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Wild bee abundance declines with urban warming, regardless of floral density


As cities expand, conservation of beneficial insects is essential to maintaining robust urban ecosystem services such as pollination. Urban warming alters insect physiology, fitness, and abundance, but the effect of urban warming on pollinator communities has not been investigated. We sampled bees at 18 sites encompassing an urban warming mosaic within Raleigh, NC, USA. We quantified habitat variables at all sites by measuring air temperature, percent impervious surface (on local and landscape scales), floral density, and floral diversity. We tested the hypothesis that urban bee community structure depends on temperature. We also conducted model selection to determine whether temperature was among the most important predictors of urban bee community structure. Finally, we asked whether bee responses to temperature or impervious surface depended on bee functional traits. Bee abundance declined by about 41% per °C urban warming, and temperature was among the best predictors of bee abundance and community composition. Local impervious surface and floral density were also important predictors of bee abundance, although only large bees appeared to benefit from high floral density. Bee species richness increased with floral density regardless of bee size, and bee responses to urban habitat variables were independent of other life-history traits. Although we document benefits of high floral density, simply adding flowers to otherwise hot, impervious sites is unlikely to restore the entire urban pollinator community since floral resources benefit large bees more than small bees.

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We thank Holly Menninger; Sally Thigpen; the City of Raleigh Department of Parks, Recreation, and Cultural Resources; and volunteer homeowners who helped us find study sites and let us conduct research on their property. John Ascher, Adrian Carper, Sheila Colla, Sam Droege, Joel Gardner, Jason Gibbs, and Leif Richardson shared their knowledge of bee life history and nesting. Sam Droege and Jason Gibbs identified bee specimens. Nicole Bissonnette, Bobby Chanthammavong, Catherine Croft, Laura Daly, Samantha Dietz, Karly Dugan, Morgan Duncan, Anna Holmquist, and Danielle Schmidt assisted with specimen collection, bee measurements, and database management. Laura Daly identified plants. This study was funded by an Agriculture and Food Research Initiative Competitive Grant (2013-02476) from the USDA National Institute of Food and Agriculture to SDF and EY. This work was also funded by Cooperative Agreement No. G11 AC20471, G13 AC00405, and G15AP00153 from the United States Geological Survey to SDF. Its contents are solely the responsibility of the authors and do not necessarily represent the views of the Department of the Interior Southeast Climate Science Center or the USGS. This manuscript is submitted for publication with the understanding that the United States Government is authorized to reproduce and distribute reprints for Governmental purposes. North Carolina State University Department of Entomology also contributed support for this research.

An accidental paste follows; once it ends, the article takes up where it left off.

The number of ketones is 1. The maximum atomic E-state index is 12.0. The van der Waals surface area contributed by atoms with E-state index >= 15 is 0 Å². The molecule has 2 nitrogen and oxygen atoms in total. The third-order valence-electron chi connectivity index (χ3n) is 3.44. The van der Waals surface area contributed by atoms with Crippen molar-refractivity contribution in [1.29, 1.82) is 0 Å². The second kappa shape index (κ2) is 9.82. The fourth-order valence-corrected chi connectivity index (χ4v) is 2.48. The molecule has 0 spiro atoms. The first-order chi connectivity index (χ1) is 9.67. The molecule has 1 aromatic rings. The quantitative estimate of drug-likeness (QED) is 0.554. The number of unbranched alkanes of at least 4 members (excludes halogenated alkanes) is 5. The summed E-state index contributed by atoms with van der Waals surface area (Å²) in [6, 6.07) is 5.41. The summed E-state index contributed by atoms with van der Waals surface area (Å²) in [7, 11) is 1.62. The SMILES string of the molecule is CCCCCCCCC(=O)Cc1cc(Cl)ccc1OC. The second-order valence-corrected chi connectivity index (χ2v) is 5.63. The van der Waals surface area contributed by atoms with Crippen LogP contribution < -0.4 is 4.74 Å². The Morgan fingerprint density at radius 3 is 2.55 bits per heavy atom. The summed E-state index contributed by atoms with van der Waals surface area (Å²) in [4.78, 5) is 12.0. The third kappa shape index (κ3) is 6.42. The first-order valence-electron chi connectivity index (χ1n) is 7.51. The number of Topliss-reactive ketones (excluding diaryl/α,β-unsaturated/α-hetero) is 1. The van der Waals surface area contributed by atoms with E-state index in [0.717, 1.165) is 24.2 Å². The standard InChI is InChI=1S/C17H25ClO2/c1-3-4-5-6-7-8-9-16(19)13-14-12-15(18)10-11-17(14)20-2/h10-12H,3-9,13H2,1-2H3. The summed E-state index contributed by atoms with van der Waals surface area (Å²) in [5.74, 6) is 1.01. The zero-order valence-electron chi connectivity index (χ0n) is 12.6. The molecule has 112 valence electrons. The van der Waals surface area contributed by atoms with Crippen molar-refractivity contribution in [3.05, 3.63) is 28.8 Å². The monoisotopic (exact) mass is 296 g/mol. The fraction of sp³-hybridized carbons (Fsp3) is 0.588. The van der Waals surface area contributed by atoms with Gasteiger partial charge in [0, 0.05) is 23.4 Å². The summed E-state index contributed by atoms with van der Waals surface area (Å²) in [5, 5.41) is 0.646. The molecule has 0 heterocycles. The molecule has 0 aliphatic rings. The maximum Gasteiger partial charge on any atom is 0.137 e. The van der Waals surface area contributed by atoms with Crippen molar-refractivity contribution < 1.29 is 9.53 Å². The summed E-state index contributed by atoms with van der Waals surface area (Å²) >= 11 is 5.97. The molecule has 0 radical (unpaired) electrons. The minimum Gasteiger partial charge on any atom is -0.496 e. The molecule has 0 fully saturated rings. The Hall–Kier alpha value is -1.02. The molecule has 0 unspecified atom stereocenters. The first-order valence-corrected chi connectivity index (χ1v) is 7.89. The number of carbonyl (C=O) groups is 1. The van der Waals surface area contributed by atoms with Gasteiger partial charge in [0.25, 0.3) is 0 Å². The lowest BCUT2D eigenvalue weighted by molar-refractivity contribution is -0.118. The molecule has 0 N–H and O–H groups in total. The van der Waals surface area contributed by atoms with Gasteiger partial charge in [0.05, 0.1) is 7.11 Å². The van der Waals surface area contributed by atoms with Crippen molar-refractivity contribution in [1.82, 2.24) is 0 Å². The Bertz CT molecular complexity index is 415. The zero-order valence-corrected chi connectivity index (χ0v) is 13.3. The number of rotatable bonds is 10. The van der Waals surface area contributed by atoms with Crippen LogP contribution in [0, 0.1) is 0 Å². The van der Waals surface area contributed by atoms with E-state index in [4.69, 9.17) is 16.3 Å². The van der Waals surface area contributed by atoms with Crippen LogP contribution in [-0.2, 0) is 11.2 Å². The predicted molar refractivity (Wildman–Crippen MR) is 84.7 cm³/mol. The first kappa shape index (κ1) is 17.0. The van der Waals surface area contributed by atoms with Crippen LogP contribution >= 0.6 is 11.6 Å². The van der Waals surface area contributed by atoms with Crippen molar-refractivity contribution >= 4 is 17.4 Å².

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ALH and SDF conceived the ideas and designed methodology; ALH collected the data; ALH and EY analyzed the data; ALH and EY led the writing of the manuscript. All authors contributed critically to the drafts and gave final approval for publication.

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Correspondence to Elsa Youngsteadt.

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The authors declare that they have no conflict of interest.

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Hamblin, A.L., Youngsteadt, E. & Frank, S.D. Wild bee abundance declines with urban warming, regardless of floral density. Urban Ecosyst 21, 419–428 (2018).

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  • Bee
  • Impervious surface
  • Pollinator decline
  • Pollinator
  • Urban heat island
  • Urban warming